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The Great Gatsby Unit Plan | Great Gatsby Pre-reading Activities to Unit Test

Grade Levels
9th - 12th, Homeschool
Formats Included
  • Zip
  • Internet Activities
  • Google Apps™
199 + slides
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Want to be done planning your unit on The Great Gatsby for the rest of your teaching career?

These resources will take care of all of your needs for a rigorous, engaging, and fun unit with over two months of no-prep, powerful, common core aligned lessons.

This complete unit includes close reading and discussion questions for every chapter, innovative activities for each chapter, as well as reading check quizzes on all of the chapters, 136 bellringer writing prompts, 5 different writing assignments, 2 tests, and 12 supplementary non-fiction and poetry texts with question.

These lessons also make great choices for online teaching because the clear instructions and structured questions are written for students to tackle independently. Additionally, the concrete text-based questions and unique sources discourage cheating and encourage students to answer for themselves.

The variety of materials, real-life connections, and innovative approaches to the information will keep students engaged and excited about learning. Learning from home gives students a great opportunity for exploring the TED Talks, articles, and real-life sources examined in the unit.

When you teach with this resource you will:

• get your students excited to start the novel by engaging them in powerful prereading activities

get your classes noticing, understanding, and remembering the important details of the text when your students work through passages independently using the close reading questions provided

• conquer your students’ fear of writing by helping them work through step-by-step, low-key processes for writing

broaden your students’ world view by incorporating multiple viewpoints and voices in your Gatsby unit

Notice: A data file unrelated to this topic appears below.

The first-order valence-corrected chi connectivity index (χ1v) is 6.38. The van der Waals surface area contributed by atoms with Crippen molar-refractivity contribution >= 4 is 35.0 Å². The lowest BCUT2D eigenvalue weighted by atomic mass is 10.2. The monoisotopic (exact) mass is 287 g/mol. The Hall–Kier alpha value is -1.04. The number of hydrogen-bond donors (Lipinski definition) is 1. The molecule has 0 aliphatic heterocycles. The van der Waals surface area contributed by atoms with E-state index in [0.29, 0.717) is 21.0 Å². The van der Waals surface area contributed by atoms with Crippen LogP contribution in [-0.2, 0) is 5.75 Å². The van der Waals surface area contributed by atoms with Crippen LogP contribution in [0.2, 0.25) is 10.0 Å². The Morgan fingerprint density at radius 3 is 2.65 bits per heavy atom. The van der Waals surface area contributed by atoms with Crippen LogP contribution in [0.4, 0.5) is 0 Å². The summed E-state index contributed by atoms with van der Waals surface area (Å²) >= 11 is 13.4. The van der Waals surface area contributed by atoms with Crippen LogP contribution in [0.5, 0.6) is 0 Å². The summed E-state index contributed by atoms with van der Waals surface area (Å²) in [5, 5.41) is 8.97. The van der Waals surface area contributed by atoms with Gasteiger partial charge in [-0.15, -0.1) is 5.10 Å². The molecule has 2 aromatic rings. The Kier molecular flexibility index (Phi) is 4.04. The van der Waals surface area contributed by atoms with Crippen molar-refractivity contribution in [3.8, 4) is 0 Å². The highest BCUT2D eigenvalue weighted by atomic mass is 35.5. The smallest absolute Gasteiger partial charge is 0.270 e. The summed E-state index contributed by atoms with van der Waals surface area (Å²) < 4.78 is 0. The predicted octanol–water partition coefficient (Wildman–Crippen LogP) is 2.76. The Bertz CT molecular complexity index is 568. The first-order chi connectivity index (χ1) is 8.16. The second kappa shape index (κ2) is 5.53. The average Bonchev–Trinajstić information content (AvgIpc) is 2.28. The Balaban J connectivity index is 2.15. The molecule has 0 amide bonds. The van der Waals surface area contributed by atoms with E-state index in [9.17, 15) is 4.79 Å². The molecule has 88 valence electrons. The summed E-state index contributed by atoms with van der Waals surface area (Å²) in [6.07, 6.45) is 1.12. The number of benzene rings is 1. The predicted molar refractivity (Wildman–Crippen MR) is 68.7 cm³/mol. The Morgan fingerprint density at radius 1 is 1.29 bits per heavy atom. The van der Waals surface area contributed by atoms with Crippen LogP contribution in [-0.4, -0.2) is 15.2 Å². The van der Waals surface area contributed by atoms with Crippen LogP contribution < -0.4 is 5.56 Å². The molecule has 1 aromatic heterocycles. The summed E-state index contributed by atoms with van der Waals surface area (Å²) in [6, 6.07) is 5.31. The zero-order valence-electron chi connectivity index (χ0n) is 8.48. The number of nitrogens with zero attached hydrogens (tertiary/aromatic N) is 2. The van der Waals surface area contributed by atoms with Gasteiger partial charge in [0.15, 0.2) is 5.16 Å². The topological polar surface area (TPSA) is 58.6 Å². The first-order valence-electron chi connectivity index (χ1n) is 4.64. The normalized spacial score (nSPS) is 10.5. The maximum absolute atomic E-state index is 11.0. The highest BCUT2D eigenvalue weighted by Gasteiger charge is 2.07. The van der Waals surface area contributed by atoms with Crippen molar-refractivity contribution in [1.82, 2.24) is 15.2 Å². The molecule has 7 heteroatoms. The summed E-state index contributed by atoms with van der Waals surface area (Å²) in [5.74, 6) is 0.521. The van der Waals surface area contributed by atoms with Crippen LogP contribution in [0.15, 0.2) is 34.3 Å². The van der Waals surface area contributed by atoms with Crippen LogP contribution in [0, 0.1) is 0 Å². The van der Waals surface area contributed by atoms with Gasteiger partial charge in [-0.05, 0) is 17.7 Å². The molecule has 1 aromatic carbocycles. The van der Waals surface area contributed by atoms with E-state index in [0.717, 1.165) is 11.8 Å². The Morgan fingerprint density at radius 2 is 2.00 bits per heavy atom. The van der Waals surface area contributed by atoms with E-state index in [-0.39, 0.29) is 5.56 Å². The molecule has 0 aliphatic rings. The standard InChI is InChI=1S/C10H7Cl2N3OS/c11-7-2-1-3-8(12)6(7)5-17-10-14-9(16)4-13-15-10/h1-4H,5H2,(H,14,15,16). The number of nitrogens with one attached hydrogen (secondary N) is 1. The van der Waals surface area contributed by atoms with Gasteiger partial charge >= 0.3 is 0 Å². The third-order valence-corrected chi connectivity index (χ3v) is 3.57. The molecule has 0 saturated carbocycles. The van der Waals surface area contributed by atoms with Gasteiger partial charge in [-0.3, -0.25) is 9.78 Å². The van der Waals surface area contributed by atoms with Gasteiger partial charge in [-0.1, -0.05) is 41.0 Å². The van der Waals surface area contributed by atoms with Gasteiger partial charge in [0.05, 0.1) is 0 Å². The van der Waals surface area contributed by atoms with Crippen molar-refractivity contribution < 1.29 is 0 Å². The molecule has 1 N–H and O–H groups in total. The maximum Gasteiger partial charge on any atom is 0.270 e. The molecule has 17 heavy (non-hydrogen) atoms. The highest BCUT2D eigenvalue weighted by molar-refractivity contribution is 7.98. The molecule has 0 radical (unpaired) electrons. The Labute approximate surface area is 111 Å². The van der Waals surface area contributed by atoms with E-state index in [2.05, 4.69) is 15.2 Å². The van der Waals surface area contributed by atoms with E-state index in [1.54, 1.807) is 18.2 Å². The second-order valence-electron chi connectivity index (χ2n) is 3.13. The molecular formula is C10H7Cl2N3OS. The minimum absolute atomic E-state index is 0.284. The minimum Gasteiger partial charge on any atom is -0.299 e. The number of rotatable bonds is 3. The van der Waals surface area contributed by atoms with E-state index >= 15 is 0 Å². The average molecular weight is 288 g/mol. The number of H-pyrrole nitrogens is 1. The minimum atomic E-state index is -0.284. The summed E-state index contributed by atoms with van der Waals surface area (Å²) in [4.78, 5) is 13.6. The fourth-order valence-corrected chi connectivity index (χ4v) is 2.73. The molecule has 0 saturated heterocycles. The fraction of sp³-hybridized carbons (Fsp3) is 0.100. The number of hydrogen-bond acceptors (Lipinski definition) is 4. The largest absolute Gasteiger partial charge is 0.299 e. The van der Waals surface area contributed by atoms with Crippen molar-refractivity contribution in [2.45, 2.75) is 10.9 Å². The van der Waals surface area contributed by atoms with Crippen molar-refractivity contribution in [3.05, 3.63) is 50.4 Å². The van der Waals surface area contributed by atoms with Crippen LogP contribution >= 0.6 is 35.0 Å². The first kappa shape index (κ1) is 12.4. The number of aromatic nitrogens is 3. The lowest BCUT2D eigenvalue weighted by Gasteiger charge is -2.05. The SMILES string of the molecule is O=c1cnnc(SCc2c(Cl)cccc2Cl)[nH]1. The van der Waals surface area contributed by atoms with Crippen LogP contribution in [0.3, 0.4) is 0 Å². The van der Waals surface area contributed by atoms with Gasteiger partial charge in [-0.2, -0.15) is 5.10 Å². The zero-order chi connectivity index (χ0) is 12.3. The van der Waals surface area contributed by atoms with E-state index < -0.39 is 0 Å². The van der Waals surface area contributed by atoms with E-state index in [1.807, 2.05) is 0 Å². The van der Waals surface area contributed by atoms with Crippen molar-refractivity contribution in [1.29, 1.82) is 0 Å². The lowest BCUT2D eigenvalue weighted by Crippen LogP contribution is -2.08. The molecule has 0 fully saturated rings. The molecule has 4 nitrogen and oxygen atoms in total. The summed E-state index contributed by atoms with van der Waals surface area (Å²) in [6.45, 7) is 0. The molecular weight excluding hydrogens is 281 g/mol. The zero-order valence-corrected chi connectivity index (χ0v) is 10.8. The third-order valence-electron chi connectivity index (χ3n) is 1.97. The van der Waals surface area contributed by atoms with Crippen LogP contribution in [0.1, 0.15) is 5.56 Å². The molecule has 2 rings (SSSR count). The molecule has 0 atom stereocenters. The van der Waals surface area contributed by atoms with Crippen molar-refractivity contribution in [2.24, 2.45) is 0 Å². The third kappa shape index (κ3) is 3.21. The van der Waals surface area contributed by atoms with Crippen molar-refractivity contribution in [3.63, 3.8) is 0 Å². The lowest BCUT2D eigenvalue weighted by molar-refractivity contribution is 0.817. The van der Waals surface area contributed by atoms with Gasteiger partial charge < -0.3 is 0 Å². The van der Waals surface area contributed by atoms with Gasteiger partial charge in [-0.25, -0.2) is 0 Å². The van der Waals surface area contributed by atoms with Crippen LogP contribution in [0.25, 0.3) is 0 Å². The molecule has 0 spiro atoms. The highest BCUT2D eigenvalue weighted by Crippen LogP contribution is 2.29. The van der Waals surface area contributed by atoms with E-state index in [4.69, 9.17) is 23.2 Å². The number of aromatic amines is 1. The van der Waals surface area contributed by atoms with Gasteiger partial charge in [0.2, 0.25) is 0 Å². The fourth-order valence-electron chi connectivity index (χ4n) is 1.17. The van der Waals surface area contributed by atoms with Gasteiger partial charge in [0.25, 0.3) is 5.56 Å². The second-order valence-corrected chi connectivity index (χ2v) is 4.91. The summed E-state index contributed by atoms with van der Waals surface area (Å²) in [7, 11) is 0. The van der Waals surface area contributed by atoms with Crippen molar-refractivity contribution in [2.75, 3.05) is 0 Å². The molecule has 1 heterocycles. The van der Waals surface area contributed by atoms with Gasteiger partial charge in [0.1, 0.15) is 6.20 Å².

• establish calming and focusing daily routines by following the suggestions included here

challenge your students to think about important themes of racism, sexism, and classism in the novel by coming at those ideas from multiple angles

• help your classes to understand the historical context of the novel by experiencing music, art, and film from the period first-hand

• be sure that your students read the chapters by giving them reading-check quizzes which have been checked against an online summary

easily teach the unit online using the ready-to-go instructions, links, handouts, and forms all optimized for Google Classroom.

• improve your students’ writing fluency with engaging freewrite prompts and essay prompts that will get them writing every day

• easily get your students discussing ideas that matter by utilizing the no-prep discussion prompts included here

help your students discover why this classic novel is relevant to their lives today by incorporating TED Talks, NPR stories, and other contemporary resources in your lesson plans

• give your students a test that will deepen their learning and exploration of the novel

curb cheating by utilizing two different versions of the final test

• equip your students to write longer and more independent assignments by providing them with the necessary scaffolding

quickly and efficiently grade your students’ work by using the included rubrics

These differentiated resources have been proven to work for all levels in my 16 years of teaching. You can feel secure when you use these with all of your students, from the kids who hate reading and anything ELA to the most advanced honors class.

All of the answer keys quote the important passages, so there is no guessing on your part as to which parts of the text are most important. When you discuss the questions with your classes, you can point them to the sections to make sure that they are engaging with the text and working to interpret the sometimes challenging language.